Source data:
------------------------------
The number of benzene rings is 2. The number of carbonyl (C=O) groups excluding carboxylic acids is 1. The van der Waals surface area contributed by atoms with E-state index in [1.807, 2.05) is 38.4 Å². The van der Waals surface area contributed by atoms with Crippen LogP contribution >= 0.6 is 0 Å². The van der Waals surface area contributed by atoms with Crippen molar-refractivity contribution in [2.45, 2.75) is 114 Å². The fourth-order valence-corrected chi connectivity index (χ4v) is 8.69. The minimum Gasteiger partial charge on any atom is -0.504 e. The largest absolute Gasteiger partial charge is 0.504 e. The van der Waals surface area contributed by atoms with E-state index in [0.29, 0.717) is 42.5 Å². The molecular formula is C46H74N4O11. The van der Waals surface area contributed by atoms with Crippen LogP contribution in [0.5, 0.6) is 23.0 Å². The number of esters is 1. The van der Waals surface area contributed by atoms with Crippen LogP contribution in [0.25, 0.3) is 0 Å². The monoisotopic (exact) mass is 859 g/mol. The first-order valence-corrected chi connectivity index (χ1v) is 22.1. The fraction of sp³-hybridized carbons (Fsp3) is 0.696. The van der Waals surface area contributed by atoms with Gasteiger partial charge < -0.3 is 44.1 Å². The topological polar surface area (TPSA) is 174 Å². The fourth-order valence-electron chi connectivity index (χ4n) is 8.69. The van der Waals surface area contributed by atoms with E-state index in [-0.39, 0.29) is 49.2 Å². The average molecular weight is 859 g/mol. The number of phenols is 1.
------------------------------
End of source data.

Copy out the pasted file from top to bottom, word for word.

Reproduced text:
The number of benzene rings is 2. The number of carbonyl (C=O) groups excluding carboxylic acids is 1. The van der Waals surface area contributed by atoms with E-state index in [1.807, 2.05) is 38.4 Å². The van der Waals surface area contributed by atoms with Crippen LogP contribution >= 0.6 is 0 Å². The van der Waals surface area contributed by atoms with Crippen molar-refractivity contribution in [2.45, 2.75) is 114 Å². The fourth-order valence-corrected chi connectivity index (χ4v) is 8.69. The minimum Gasteiger partial charge on any atom is -0.504 e. The largest absolute Gasteiger partial charge is 0.504 e. The van der Waals surface area contributed by atoms with E-state index in [0.29, 0.717) is 42.5 Å². The molecular formula is C46H74N4O11. The van der Waals surface area contributed by atoms with Crippen LogP contribution in [0.5, 0.6) is 23.0 Å². The number of esters is 1. The van der Waals surface area contributed by atoms with Crippen LogP contribution in [0.25, 0.3) is 0 Å². The monoisotopic (exact) mass is 859 g/mol. The first-order valence-corrected chi connectivity index (χ1v) is 22.1. The fraction of sp³-hybridized carbons (Fsp3) is 0.696. The van der Waals surface area contributed by atoms with Gasteiger partial charge < -0.3 is 44.1 Å². The topological polar surface area (TPSA) is 174 Å². The fourth-order valence-electron chi connectivity index (χ4n) is 8.69. The van der Waals surface area contributed by atoms with E-state index in [-0.39, 0.29) is 49.2 Å². The average molecular weight is 859 g/mol. The number of phenols is 1.